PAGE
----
Many have been anxiously awaiting the publication of Taylor v Hanley Hospitality Inc., 2022 ONCA 376 (Taylor), and the Ontario Court of Appeal’s (ONCA) ruling on whether Ontario Regulation 228/20: Infectious Disease Emergency Leave (IDEL) shields employers from common law constructive dismissal claims. However, the ONCA recently declined to comment on this very issue, instead finding that the motions judge erred in her approach to the respondent’s Rule 21 motion. Given this, the ONCA found that it was “inappropriate to rule on the issue of whether the amendments to the ESA and associated regulation affect common law rights.”
The circumstances of this case arose from the appellant employee’s placement on a temporary layoff on March 27, 2020, following the outbreak of the COVID-19 pandemic. The respondent employer continued to run its storefront with a reduced staff, who were not placed on layoff. As a result, the employee argued at trial that they were constructively dismissed, their layoff was unrelated to COVID-19, and it was instead “a business decision made by the [employer] in response to unfavourable economic conditions.” The employer argued that the appellant was on an infectious disease emergency leave from March 27, 2020 until September 3, 2020 when they were recalled back to work and that they were never constructively dismissed. The employee did not deliver a reply.
The respondent employer brought a Rule 21.01(1)(a) motion, under the Ontario Rules of Civil Procedure, 1990, for a determination of the issue before trial. The judge ruled that the matter was appropriate for a Rule 21 motion because it “involve[d] statutory interpretation and not matters of credibility.” The judge ultimately ruled in favour of the employer, finding that the legislative context and intent behind section 50.1 of the Employment Standards Act, 2000 and Regulation 228/20 was to limit employers’ exposure to claims of common law constructive dismissal.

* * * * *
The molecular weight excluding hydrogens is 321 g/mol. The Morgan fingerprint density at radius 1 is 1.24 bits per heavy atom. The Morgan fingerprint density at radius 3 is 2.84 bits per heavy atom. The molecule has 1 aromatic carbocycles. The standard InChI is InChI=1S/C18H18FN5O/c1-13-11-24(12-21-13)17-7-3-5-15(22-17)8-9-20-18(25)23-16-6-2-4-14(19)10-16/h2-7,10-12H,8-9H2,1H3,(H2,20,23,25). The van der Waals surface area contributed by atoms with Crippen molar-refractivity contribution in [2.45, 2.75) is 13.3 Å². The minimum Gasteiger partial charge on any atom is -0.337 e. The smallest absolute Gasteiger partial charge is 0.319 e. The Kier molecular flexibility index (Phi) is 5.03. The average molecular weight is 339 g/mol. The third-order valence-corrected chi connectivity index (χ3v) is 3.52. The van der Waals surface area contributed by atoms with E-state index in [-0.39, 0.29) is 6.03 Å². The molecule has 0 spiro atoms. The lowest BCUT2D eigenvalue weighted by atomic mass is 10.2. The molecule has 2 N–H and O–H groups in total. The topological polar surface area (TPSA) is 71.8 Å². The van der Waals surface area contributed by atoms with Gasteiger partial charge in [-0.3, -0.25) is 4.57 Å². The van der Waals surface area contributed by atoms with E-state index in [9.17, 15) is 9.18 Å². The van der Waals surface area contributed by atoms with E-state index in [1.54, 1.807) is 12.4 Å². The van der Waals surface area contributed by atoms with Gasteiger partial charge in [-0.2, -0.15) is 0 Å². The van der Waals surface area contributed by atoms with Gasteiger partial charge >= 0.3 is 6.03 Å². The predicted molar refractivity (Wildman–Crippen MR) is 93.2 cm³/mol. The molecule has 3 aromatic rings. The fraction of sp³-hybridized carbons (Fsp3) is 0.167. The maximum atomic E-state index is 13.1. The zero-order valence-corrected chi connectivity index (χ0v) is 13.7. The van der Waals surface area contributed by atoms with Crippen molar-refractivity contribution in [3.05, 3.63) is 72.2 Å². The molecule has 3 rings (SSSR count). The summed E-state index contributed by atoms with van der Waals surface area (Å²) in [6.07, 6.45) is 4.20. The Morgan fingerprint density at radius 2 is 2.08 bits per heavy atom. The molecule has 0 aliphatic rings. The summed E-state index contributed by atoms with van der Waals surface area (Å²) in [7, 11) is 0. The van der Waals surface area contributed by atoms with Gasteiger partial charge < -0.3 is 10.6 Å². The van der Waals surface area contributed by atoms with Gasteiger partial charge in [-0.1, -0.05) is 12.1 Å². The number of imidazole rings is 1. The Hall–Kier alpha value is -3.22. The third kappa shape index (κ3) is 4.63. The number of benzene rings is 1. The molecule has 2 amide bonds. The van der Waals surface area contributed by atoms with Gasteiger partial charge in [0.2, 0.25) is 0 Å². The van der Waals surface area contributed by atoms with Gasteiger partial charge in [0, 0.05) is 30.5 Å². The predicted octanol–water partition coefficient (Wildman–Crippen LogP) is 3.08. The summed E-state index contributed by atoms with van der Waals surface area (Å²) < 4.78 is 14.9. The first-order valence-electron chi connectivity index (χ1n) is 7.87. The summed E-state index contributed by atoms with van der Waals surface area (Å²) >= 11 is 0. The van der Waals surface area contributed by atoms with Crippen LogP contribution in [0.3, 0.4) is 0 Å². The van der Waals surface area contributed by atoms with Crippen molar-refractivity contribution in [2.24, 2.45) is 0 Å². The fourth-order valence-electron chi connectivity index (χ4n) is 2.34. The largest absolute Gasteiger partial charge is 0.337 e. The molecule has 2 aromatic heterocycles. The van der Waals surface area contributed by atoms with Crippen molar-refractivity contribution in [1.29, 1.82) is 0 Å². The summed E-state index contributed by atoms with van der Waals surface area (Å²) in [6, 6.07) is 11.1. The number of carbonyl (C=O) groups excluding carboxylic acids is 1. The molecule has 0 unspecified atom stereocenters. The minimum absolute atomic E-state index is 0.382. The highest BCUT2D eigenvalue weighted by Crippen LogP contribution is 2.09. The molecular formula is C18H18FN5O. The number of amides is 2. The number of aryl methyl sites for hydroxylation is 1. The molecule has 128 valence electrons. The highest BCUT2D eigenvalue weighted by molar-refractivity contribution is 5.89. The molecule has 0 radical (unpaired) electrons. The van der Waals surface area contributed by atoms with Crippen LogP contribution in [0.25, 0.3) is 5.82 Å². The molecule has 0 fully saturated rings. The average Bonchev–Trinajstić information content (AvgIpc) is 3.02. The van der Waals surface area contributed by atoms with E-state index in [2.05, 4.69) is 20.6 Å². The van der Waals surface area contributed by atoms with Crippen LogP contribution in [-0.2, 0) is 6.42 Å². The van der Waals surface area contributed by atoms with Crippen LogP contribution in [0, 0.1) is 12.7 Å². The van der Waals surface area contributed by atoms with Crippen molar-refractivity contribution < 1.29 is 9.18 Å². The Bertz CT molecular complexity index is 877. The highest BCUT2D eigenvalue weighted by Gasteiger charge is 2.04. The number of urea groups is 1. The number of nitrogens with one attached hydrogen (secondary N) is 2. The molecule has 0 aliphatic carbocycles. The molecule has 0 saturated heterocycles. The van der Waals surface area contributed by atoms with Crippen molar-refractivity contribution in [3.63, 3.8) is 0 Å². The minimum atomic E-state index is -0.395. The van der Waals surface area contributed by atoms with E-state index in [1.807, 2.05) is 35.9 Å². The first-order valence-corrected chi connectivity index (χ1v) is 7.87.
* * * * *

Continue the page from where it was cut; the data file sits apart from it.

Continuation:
However, on appeal, the ONCA found that the motions judge made several errors of law, and remitted the matter back to the Superior Court of Justice for determination. Among other things, the ONCA’s reasoning was as follows:
- The motions judge failed to assume that the allegations in the statement of claim were true (which is required when determining a Rule 21 motion);
- The matter involved the interpretation of both fact and law, making a Rule 21 motion inappropriate for determination of the matter;
- The motions judge inappropriately took judicial notice of both the impact of the COVID-19 pandemic on the respondent’s business and the intention behind the Ontario government’s emergency measures; and
- The motions judge did not properly apply the principles of statutory interpretation to her analysis of the Employment Standards Act, 2000 and Regulation 228/20.
Employers must unfortunately await a new decision from the Ontario Superior Court of Justice if this matter is, in fact, even dealt with by the Court in the future. As the COVID-19 pandemic moves into a third year, it is more than possible that Taylor may never make its way back before the Court. It should also be noted that this case has been sharply contrasted with Coutinho v. Ocular Health Centre Ltd., 2021 ONSC 3076, where the Ontario Superior Court found that employees placed on IDEL may claim constructive dismissal pursuant to the common law, and IDEL only precludes claims of constructive dismissal under the ESA. Leave to appeal in this case was not granted, meaning that the only law currently standing in relation to this issue is in favour of allowing common law constructive dismissal claims when an employee is placed on IDEL. That may remain the case unless and until Taylor is heard for a second time and a contrary decision is reached.
If you have any questions about this insight, please reach out to Catherine Coulter or Emily Kroboth.